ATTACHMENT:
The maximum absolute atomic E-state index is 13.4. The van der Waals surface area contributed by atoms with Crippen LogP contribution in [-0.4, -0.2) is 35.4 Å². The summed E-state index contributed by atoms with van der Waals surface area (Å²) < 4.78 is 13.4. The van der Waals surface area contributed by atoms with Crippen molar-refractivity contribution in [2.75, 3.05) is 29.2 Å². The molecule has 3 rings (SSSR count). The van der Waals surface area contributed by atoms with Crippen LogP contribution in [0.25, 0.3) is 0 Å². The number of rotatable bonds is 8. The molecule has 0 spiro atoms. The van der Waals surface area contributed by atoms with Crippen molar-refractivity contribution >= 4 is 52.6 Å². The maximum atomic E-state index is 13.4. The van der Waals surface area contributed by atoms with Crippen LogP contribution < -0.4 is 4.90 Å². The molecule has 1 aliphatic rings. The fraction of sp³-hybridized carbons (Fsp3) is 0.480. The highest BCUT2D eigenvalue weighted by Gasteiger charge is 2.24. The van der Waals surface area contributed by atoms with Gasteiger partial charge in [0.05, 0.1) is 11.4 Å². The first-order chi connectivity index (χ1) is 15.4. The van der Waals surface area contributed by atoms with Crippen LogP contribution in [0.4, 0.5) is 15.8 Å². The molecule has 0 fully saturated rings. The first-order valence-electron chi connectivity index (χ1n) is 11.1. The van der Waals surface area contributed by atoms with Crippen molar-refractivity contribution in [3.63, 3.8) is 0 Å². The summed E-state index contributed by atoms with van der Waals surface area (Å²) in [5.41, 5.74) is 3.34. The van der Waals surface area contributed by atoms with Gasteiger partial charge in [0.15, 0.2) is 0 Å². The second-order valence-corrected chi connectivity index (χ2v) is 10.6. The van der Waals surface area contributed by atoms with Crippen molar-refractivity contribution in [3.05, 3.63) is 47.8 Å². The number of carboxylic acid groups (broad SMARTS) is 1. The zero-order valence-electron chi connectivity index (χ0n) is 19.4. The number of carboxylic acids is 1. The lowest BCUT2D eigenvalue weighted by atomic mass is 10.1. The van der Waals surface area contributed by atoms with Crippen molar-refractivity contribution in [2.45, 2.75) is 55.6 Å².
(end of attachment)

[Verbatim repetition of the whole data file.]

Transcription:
The maximum absolute atomic E-state index is 13.4. The van der Waals surface area contributed by atoms with Crippen LogP contribution in [-0.4, -0.2) is 35.4 Å². The summed E-state index contributed by atoms with van der Waals surface area (Å²) < 4.78 is 13.4. The van der Waals surface area contributed by atoms with Crippen molar-refractivity contribution in [2.75, 3.05) is 29.2 Å². The molecule has 3 rings (SSSR count). The van der Waals surface area contributed by atoms with Crippen LogP contribution in [0.25, 0.3) is 0 Å². The number of rotatable bonds is 8. The molecule has 0 spiro atoms. The van der Waals surface area contributed by atoms with Crippen molar-refractivity contribution >= 4 is 52.6 Å². The maximum atomic E-state index is 13.4. The van der Waals surface area contributed by atoms with Crippen LogP contribution < -0.4 is 4.90 Å². The molecule has 1 aliphatic rings. The fraction of sp³-hybridized carbons (Fsp3) is 0.480. The highest BCUT2D eigenvalue weighted by Gasteiger charge is 2.24. The van der Waals surface area contributed by atoms with Gasteiger partial charge in [0.05, 0.1) is 11.4 Å². The first-order chi connectivity index (χ1) is 15.4. The van der Waals surface area contributed by atoms with Crippen LogP contribution in [0.4, 0.5) is 15.8 Å². The molecule has 0 fully saturated rings. The first-order valence-electron chi connectivity index (χ1n) is 11.1. The van der Waals surface area contributed by atoms with Crippen molar-refractivity contribution in [3.63, 3.8) is 0 Å². The summed E-state index contributed by atoms with van der Waals surface area (Å²) in [5.41, 5.74) is 3.34. The van der Waals surface area contributed by atoms with Gasteiger partial charge in [0.15, 0.2) is 0 Å². The second-order valence-corrected chi connectivity index (χ2v) is 10.6. The van der Waals surface area contributed by atoms with Crippen molar-refractivity contribution in [3.05, 3.63) is 47.8 Å². The number of carboxylic acid groups (broad SMARTS) is 1. The zero-order valence-electron chi connectivity index (χ0n) is 19.4. The number of carboxylic acids is 1. The lowest BCUT2D eigenvalue weighted by atomic mass is 10.1. The van der Waals surface area contributed by atoms with Crippen molar-refractivity contribution in [2.45, 2.75) is 55.6 Å².